A stepped burr grinder offers a specific number of grind settings that you select from before grinding. A stepless grinder, on the other hand, doesn't provide any pre-set options, so you have an infinite number of options. You can adjust the grind to make it as coarse or as fine as you'd like along a range that's usually controlled with a slider button for the most precise control over your grind.

Dosing option

A dosing burr grinder collects all of the ground coffee into a container. When you pull the handle on the container, you're able to dispense the grounds directly into the container for your coffee machine. That way you don't have to bother measuring them out.

Motor speed

If you opt for an electric burr grinder, pay attention to its motor speed. Cheaper models tend to have a higher speed, which can create too much heat when grinding and damage the beans, leading to poor-tasting coffee. Opt for an electric burr grinder with a low motor speed to ensure your coffee tastes as rich as possible.

Burr grinder prices

Burr grinders generally range from $15 to $200. Manual models usually cost between $15 and $70, while electric or automatic grinders can range from $35 to $200.


Q. Is a burr grinder better than a blade grinder?

A. Most coffee connoisseurs do find a burr grinder to be superior to a blade grinder because of the consistency of its grounds. If your grounds contain particles in different sizes, the extraction rate can vary among them, leading to bitter or weak-tasting coffee. With a burr grinder, you'll have uniform grounds that a blade grinder just can't deliver.

Q. How often do the burrs in a burr grinder need replacing?

A. A grinder's burrs can dull throughout time, which means it can't grind your coffee as effectively. Ceramic burrs dull more slowly than stainless steel burrs, though they can sometimes crack. Ceramic burrs can usually handle as much as 1,500 pounds of coffee before they require replacement. Stainless steel burrs can typically grind as much as 1,000 pounds before they must be replaced.

Burr grinders we recommend

Best of the best: Breville Smart Grinder

Our take: An outstanding burr grinder that provides consistently excellent results and plenty of helpful features, making it the best model on the market.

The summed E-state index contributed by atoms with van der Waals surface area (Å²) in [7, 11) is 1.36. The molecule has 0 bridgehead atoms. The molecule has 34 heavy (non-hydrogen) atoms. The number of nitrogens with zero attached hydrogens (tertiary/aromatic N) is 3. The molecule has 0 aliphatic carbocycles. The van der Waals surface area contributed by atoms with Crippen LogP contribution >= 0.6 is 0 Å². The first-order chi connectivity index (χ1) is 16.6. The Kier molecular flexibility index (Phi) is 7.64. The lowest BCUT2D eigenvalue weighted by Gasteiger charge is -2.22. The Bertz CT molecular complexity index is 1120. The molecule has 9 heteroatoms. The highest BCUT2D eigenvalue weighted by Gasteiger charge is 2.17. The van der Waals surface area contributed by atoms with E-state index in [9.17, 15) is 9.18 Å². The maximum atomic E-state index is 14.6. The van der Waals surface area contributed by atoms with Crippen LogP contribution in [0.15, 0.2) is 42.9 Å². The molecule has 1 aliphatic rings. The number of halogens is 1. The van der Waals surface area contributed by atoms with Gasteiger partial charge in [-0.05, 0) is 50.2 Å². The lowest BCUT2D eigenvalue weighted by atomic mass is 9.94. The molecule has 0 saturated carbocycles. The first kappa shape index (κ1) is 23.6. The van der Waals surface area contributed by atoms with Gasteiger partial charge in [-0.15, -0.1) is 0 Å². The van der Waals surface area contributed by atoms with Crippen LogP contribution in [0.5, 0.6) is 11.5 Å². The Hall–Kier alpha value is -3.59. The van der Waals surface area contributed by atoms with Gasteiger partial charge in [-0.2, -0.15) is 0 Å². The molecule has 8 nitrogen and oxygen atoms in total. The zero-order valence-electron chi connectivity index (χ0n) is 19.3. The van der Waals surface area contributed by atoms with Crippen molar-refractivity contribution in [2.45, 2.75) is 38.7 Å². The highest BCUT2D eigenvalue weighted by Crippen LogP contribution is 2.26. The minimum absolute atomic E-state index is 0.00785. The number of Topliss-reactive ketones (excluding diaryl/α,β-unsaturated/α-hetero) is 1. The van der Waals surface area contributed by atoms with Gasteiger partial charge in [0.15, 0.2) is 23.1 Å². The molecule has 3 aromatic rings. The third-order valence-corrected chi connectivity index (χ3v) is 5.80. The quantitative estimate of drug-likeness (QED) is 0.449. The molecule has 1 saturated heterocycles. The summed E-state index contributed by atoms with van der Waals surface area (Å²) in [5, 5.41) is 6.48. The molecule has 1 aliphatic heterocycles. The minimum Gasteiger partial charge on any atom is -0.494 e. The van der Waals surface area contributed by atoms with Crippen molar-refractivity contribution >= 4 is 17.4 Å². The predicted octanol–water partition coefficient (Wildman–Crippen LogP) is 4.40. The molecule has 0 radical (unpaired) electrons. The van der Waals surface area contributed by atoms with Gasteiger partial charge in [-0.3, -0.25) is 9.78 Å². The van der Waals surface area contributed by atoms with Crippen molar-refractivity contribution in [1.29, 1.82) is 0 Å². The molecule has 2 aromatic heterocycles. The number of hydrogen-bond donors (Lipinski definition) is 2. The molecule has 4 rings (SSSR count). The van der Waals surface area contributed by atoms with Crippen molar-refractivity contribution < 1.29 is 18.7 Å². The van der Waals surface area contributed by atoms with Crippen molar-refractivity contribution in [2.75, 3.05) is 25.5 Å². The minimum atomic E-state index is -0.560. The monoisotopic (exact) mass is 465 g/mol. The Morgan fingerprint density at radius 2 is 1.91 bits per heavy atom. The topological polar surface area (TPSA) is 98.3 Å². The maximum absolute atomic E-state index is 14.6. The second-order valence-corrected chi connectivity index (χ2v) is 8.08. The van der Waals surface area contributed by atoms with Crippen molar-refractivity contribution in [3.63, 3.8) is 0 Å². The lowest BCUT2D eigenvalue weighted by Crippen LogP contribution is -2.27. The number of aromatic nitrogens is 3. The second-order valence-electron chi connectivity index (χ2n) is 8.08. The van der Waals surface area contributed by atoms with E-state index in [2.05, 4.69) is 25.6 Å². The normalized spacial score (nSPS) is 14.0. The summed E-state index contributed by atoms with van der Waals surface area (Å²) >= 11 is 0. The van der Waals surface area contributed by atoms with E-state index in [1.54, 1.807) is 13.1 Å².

What we like: Offers 60 grind settings. Provides precise dosing that you're able to easily adjust. Clear LCD display shows grind setting, time, and number of servings chosen. Hopper removes easily to limit mess.

What we dislike: More expensive than much of the competition. Coarse-grind setting is finer than some users would prefer.

Best bang for your buck: Cuisinart Supreme Grind Automatic Burr Mill

Our take: A highly effective automatic burr grinder that comes in at an affordable price point.

What we like: Provides consistent grinding results at a price that fits most budgets. Offers 18 grind settings. Features a convenient timer. Attractive stainless steel design has a sleek look on your countertop.

What we dislike: Finer grind settings produce grounds that are coarser than some users would like.

Choice 3: Baratza Encor

Our take: A more-than-adequate burr grinder that can accomplish the job without many of the features possessed by higher-end options; though it does have some performance issues.

What we like: A straightforward user-friendly grinder that's easy to operate with a simple on/off switch. Offers 40 grind settings. Mid-range price point won't break the bank. An ideal entry model for anyone new to grinding their own coffee.

What we dislike: Dosing feature isn't as easy to use as it could be. Motor can be extremely loud.

Jennifer Blair is a writer for BestReviews. BestReviews is a product review company with a singular mission: to help simplify your purchasing decisions and save you time and money. BestReviews never accepts free products from manufacturers and purchases every product it reviews with its own funds.